Down by the side of this great highway/Kentucky now sends her best,/To cheer the hearts of the sons of men/Where the East now meets the West.

He goes to live by the side of the road,/Where the ships of the earth go by,/Wherever he dwells, in his heart of gold,/There dwells both you and I.

As he sits by the side of this wonderful road/And looks on the tropic scene,/His heart will be with the folks at home/And beautiful Bowling Green.

His thoughts will be of our tiny lakes/And his heart in sweet accord,/With their gentle wave-lips whispering love/As they kiss the soft green sward.

He will dream of the warbled melody/Of Kentucky’s myriad birds,/And the redolence of home grown flowers/Beyond the power of words.

We send him away that the world may know/That hospitality/With justice and mercy go hand in hand/With Kentucky gallantry.

With an aurevoir, just for a day/We send our friend away./Let these flowers with their perfumed breath/Speak the words we cannot say.

Shaker Collectors342Thomas did an admirable job in Panama, but declined reappointment after his four-year term ended in 1937. He returned to Bowling Green, retired from his law practice, and spent time working with a herd of Jersey cows on his farm until he died in 1939.  To research the worldwide contributions of Kentuckians, check out KenCat and TopSCHOLAR.

Regional Authors Showcase Writers Workshop


The Regional Authors Showcase Writers Workshop was held on Friday, September 5 at the Bob Kirby Branch of the Warren County Public Library. Forty writers attended the workshop and enjoyed featured presenters Jennie L. Brown and Mark Wayne Adams. Brown’s session titled “The Soap-On-A-Rope Mistake: Why Editing Matters” focused on editing tips and a plan to ease the proofreading process. Adams’ session titled “AIM Kit: Creating Author/Illustrator Media Kit” helped authors learn how to create a personalized media kit. DSC_2539-001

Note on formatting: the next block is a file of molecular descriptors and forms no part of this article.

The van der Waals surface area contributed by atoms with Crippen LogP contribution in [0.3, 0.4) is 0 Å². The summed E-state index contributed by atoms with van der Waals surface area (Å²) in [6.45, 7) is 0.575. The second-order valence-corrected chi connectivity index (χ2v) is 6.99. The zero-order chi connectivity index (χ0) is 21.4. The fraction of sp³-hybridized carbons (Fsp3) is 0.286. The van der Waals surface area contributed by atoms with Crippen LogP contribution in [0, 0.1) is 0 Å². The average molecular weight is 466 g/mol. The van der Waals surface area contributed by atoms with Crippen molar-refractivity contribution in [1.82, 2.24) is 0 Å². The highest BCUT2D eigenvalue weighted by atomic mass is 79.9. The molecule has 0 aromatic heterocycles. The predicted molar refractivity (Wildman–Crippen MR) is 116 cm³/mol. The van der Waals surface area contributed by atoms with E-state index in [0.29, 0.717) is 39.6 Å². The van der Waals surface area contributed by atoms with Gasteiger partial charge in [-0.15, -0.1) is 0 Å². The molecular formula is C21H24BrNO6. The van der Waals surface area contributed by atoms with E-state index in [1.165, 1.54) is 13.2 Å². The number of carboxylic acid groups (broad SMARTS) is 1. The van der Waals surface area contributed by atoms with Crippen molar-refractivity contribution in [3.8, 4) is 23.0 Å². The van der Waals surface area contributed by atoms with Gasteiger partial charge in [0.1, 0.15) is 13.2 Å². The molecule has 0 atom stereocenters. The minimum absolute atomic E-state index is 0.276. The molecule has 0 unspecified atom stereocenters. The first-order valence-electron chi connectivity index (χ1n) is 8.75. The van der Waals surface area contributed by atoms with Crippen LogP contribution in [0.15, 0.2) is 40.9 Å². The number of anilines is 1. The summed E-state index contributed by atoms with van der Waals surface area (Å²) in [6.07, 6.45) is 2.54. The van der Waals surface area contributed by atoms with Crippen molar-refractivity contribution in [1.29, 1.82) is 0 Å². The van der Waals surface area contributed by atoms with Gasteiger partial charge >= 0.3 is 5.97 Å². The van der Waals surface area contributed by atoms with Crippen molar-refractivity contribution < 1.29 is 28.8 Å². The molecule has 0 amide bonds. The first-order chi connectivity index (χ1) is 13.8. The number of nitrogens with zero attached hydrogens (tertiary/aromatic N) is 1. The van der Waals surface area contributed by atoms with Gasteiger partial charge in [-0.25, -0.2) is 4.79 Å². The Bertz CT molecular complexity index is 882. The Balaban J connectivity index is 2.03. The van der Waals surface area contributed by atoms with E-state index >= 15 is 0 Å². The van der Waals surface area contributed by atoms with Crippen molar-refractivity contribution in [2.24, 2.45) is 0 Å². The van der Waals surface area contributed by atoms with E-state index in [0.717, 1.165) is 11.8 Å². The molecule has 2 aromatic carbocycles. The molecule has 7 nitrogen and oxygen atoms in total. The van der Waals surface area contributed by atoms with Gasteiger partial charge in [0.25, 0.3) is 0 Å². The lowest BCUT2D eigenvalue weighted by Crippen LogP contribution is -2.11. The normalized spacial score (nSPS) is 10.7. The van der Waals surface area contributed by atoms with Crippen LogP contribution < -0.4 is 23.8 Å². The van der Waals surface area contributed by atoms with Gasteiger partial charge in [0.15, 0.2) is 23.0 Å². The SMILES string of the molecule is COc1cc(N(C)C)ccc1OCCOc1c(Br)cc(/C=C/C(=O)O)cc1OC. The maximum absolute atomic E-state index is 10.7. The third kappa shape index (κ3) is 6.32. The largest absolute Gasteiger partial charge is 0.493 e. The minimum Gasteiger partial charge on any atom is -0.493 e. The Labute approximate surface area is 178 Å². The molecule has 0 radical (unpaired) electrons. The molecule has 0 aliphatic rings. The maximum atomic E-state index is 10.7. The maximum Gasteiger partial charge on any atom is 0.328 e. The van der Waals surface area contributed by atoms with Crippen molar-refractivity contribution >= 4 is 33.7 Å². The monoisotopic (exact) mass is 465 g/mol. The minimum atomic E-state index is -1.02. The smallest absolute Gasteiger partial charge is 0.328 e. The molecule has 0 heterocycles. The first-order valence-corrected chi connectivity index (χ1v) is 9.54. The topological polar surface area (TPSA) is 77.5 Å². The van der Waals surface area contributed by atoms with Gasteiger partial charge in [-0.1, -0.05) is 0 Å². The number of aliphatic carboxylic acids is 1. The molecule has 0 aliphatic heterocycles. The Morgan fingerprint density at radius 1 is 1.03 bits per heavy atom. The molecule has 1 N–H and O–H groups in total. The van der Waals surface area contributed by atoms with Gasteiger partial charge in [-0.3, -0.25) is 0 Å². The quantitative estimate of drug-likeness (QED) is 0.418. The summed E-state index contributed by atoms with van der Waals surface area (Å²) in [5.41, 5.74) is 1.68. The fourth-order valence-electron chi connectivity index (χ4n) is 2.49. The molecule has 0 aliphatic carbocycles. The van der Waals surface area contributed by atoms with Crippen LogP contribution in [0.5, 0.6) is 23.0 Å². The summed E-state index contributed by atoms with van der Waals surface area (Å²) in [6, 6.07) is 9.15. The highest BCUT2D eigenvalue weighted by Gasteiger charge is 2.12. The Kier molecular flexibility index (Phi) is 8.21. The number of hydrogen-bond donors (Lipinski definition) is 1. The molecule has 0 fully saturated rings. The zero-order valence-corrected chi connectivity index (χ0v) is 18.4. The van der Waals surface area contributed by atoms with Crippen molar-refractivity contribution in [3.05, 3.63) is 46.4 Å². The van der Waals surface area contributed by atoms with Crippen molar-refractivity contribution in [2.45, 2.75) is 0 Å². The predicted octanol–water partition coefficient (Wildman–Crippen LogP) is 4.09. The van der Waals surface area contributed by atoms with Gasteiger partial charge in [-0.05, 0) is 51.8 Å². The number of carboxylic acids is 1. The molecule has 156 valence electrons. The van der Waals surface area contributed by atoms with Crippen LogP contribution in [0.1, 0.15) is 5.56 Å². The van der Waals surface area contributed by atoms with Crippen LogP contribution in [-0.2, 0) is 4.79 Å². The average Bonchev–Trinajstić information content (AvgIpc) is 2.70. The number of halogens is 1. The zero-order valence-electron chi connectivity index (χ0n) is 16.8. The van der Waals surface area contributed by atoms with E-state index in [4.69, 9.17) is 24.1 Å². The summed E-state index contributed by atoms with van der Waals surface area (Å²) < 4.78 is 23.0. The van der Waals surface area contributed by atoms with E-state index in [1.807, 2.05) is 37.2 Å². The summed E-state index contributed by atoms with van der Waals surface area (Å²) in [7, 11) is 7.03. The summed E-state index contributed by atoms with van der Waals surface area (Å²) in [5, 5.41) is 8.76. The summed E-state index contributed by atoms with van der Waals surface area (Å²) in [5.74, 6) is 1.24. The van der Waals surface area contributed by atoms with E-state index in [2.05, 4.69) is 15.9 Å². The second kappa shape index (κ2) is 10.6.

Greetings from Panama

Postcard to Nell Baird, 1947

Postcard to Nell Baird, 1947

In May 1947, Mrs. Nell Baird of Bowling Green, Kentucky found in her mailbox a postcard from a friend visiting Panama.  During a trip to the interior, moving from seashore to jungle to mountains in one day, the writer sighted a “small boa constrictor snake and orchids growing wild.”  The card itself pictured a native village that the visitor found “very picturesque,” with its huts “made of bamboo poles and palm branches.”  Observe, however: “no windows on account of mosquitoes,” added the writer, referring to the carriers of yellow fever and malaria that had felled tens of thousands of laborers during construction of the Panama Canal from 1904-1914.

Panama Canal LogoNell Baird’s postcard is part of the Manuscripts & Folklife Archives collections of WKU’s Department of Library Special Collections and is one of our featured collections as we observe the Panama Canal Centennial.

Allen Dossey Kicks Off the 12th Season of KY Live! Speaker Series with His Purple Toad Winery

Allen Dossey

Allen Dossey, Proprietor of the Purple Toad Winery in Paducah, KY, is talking to a Bowling Green community audience at Barnes & Noble for the Kentucky Live! event co-sponsored by WKU Libraries and the bookstore.

WKU Libraries kicked off the 12th season of KY Live! speaker series with a program about one of the newest and most acclaimed vineyards and wineries in Kentucky started by WKU alum Allen Dossey. The Purple Toad Winery sits on the edge of Paducah, Kentucky and includes a tasting room, walkable vineyard, and a facility that can be rented for parties, weddings and other social events. The event happened on the evening of Thursday, September 11, 2014 in Barnes & Noble Booksellers in Bowling Green, Kentucky. The bookstore is a partner of the talk series with WKU Libraries.